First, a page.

______magnetic heat
_____coiled round
___hollowed out melodies
daylight flickers
and is gone

Varzi    December 2009 (Marsh 76)

Readers will note the place and year of where and when the poem was written left justified under each poem. This information brands each passage with the mortality suggested by the passing of time and space during travel. Some readers may read such branding gestures as claims, however false or true, constructed upon the authority of the local or of the locale. Obviously, this kind of biographical information does situate the word-play in a specific place and time and such placing does invest the poems with that certain auratic glow of having been there. However, essentialism is not a weakness in art: capturing essence is the goal of aesthetics. The essence of places is alluded to throughout the collection with the names of local beaches like Old Hunstanton and local lunch specials like Norfolk Pork & Haddock Chowder.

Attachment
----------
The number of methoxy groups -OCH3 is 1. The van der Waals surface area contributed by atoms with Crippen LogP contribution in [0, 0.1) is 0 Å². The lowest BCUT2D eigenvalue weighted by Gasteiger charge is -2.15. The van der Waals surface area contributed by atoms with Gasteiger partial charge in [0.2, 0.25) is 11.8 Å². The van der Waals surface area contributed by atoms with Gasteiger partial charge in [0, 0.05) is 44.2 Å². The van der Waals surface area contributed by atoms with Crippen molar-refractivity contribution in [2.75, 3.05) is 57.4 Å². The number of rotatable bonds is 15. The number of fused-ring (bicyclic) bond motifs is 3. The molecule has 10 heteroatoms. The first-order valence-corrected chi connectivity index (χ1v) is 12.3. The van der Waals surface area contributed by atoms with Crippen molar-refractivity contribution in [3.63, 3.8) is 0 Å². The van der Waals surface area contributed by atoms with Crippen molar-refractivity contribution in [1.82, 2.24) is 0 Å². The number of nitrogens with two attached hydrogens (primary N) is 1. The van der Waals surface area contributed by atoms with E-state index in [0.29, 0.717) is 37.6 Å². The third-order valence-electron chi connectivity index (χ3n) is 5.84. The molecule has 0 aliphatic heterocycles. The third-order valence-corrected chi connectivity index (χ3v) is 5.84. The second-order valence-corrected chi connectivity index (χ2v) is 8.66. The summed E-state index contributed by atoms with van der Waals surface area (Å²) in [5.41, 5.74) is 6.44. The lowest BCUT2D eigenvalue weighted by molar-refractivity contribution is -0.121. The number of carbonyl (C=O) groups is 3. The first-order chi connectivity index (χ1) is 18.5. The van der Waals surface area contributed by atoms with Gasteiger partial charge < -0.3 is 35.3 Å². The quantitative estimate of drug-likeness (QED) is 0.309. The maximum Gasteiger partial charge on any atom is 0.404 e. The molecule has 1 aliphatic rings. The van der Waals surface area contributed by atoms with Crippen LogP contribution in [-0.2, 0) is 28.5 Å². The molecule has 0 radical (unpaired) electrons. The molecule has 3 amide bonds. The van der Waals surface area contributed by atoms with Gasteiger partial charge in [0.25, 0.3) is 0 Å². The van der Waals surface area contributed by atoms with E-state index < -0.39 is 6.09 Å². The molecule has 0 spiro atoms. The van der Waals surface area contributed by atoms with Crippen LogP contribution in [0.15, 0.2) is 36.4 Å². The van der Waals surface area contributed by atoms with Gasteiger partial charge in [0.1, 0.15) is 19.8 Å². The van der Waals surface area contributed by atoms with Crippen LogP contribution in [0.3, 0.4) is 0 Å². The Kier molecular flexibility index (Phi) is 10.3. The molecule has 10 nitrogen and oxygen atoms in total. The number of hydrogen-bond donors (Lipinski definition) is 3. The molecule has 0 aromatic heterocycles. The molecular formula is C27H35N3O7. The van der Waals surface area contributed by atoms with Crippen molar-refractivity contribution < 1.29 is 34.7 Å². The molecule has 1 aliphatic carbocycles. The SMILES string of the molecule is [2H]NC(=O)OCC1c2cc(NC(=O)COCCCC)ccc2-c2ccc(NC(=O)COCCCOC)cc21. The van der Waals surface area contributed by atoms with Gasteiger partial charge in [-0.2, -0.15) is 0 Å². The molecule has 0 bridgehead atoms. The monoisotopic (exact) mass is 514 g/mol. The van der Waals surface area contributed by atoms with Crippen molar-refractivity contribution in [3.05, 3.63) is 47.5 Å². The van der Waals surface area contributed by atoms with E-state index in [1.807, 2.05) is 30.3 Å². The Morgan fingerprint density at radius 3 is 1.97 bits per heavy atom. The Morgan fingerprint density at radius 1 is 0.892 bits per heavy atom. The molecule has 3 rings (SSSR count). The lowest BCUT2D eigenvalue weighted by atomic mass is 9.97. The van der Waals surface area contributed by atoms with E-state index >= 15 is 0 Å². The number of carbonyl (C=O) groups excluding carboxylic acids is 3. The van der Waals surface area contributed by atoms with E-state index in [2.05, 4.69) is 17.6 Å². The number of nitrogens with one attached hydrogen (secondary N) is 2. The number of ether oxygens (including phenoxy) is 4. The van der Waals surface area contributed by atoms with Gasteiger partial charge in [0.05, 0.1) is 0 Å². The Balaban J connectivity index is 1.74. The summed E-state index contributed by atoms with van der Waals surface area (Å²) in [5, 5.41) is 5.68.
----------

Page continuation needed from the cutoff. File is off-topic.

On the one hand, a collaborative poetry sequence like The Pistol Tree Poems implicates readers in the flux of two writers becoming one writer. Moreover, this back and forth between political worldviews and aesthetic sensibilities offers an extended example for the reader of how two poets can work together to become one poet. On the other hand, more conventional lyric poetry with its tacit narrative realism accepts as established fact that market-driven illusion of the subject as a stable and knowable noun. Here, I define more conventional lyric poetry as the poetry of those who own the means of production who, because it would lessen their comforts, do not trouble the category of the “I.” But what can it mean to punch the Marxian ringtone of “the means of production” in present times, when every desktop PC is a publishing house? How must discussing “the means of production” shift when a playful epistolary dialogue transpires via email between two buddies across Europe? How does an epistolary conversation become a pistol tree conversation? And exactly how much “Jameson’s in jam jars” must have been consumed? (Hughes 103)